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why new operator can't be overloaded

Posted on 2003-11-24
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why new operator can't be overloaded in c++?
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Question by:t_kaur
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by:jconde
jconde earned 60 total points
ID: 9809255
The new operator *can* be overloaded in C++ ... There is usually no need for overloading it, but sometimes, its the easiest way to keep complete track of memory leaks.  When developing complex application where the code must be completely portable, I usually override the new and delete operator to detect memory leaks.  Its the easiest and cheapest way of knowing when you have a mem-leak or not.

here are some links which you might find useful:

http://www.flipcode.com/tutorials/tut_memleak.shtml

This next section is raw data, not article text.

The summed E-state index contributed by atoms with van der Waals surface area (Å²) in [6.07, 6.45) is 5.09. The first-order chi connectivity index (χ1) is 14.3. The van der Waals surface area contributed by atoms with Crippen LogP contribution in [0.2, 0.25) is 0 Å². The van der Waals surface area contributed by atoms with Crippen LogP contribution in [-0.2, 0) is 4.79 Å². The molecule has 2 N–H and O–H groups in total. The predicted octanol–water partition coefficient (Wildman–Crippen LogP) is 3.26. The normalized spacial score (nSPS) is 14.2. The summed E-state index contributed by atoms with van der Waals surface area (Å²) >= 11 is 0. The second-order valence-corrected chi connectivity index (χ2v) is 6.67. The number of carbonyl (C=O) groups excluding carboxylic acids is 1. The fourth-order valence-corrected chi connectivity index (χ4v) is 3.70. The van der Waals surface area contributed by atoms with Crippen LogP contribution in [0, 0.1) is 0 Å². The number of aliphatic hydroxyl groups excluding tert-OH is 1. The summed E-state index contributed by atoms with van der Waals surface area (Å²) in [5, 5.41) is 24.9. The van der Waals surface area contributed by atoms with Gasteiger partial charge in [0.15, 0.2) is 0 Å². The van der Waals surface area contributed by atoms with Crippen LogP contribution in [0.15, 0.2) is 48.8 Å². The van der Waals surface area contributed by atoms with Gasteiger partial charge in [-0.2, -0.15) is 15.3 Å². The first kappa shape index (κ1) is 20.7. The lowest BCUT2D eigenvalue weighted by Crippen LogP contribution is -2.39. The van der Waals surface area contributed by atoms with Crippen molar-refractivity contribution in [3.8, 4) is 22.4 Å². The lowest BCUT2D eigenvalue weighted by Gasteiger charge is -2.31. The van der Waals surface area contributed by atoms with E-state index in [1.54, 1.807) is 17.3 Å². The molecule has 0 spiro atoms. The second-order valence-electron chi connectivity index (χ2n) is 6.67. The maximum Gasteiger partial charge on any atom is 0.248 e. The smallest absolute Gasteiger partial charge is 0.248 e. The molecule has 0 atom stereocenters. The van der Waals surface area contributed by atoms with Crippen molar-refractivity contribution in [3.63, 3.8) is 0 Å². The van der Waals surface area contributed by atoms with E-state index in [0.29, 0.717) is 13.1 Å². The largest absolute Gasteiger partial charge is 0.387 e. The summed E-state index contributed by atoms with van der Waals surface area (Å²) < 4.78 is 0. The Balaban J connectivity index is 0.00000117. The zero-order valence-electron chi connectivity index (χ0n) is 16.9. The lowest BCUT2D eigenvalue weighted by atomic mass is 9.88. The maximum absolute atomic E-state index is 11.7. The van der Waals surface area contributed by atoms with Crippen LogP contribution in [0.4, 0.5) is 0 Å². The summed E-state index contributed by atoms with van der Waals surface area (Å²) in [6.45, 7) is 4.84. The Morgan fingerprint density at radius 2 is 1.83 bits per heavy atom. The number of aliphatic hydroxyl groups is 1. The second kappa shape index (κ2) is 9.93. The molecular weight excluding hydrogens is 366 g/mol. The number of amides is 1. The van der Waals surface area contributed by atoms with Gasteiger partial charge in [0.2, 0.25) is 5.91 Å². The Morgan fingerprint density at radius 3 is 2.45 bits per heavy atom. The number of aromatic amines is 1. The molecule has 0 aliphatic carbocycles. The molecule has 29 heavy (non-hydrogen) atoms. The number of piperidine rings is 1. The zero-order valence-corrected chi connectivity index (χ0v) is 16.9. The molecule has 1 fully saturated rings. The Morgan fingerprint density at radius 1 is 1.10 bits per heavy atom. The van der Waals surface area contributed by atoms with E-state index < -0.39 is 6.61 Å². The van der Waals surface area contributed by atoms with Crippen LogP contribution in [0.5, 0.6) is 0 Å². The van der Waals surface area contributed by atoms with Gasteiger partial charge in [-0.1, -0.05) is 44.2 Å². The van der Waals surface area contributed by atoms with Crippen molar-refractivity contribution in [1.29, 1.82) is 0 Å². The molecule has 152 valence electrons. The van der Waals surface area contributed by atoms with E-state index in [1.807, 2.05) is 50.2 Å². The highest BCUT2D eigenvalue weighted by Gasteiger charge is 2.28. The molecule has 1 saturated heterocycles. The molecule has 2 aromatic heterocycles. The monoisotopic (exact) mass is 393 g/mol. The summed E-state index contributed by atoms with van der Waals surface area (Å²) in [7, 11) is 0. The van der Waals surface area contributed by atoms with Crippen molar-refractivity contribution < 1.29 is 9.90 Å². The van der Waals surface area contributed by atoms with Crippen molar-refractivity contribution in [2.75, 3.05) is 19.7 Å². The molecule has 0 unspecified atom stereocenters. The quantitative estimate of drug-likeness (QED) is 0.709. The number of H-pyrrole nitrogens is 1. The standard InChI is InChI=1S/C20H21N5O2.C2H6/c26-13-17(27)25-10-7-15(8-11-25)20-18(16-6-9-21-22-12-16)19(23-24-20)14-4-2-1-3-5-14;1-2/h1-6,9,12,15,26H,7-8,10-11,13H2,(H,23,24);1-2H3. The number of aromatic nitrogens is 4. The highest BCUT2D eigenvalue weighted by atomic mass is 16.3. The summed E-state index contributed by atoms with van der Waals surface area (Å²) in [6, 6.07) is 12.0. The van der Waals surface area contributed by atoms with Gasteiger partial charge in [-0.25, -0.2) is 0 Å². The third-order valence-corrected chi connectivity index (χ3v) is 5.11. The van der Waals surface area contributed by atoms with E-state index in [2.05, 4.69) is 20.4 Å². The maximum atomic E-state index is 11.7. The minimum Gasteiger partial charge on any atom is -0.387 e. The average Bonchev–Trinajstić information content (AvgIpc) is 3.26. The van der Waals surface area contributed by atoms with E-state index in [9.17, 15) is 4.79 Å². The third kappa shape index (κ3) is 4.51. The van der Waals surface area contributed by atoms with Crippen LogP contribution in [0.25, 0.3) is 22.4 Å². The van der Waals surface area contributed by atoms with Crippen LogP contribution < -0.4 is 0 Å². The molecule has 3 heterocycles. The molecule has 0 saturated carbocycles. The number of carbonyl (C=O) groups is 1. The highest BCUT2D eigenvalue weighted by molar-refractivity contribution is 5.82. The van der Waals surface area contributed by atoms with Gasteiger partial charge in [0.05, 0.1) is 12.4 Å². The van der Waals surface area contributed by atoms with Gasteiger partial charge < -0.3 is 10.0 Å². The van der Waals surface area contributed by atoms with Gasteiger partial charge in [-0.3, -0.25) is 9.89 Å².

http://msdn.microsoft.com/archive/default.asp?url=/archive/en-us/dnarvc/html/msdn_fangle.asp
http://community.borland.com/article/0,1410,18041,00.html
http://www.bearcave.com/software/c++_mem.html
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Sys_Prog earned 65 total points
ID: 9816038
In C++, new as well as delete can be overloaded.

But that does not mean that u can bypass the Constructor and destructor calls.

Normally, the new operator is responsible for the following tasks

1. Allocate memory [usually done using malloc OR equivalent]
2. Call the Constructor for the newly allocated objects

Thus, u cannot get hold of the allocated memory before the contsrtcir call.

Now, when u overload new, the only part u can replace is the 1st part. The second part is bound to happen.
Similarly with delete.

While overloading new, u have 2 options
Either overload it globally OR overload it for a class

when u overload globally, all your memory allocation new calls will go to your overloaded one
If u overload for a class, only the new calls for that class would go to the overloaded one

Your overloaded operator function should return a void *, and it should take a parameter of type size_t.

This size_t value would be supplied by the compiler

HTH

Amit



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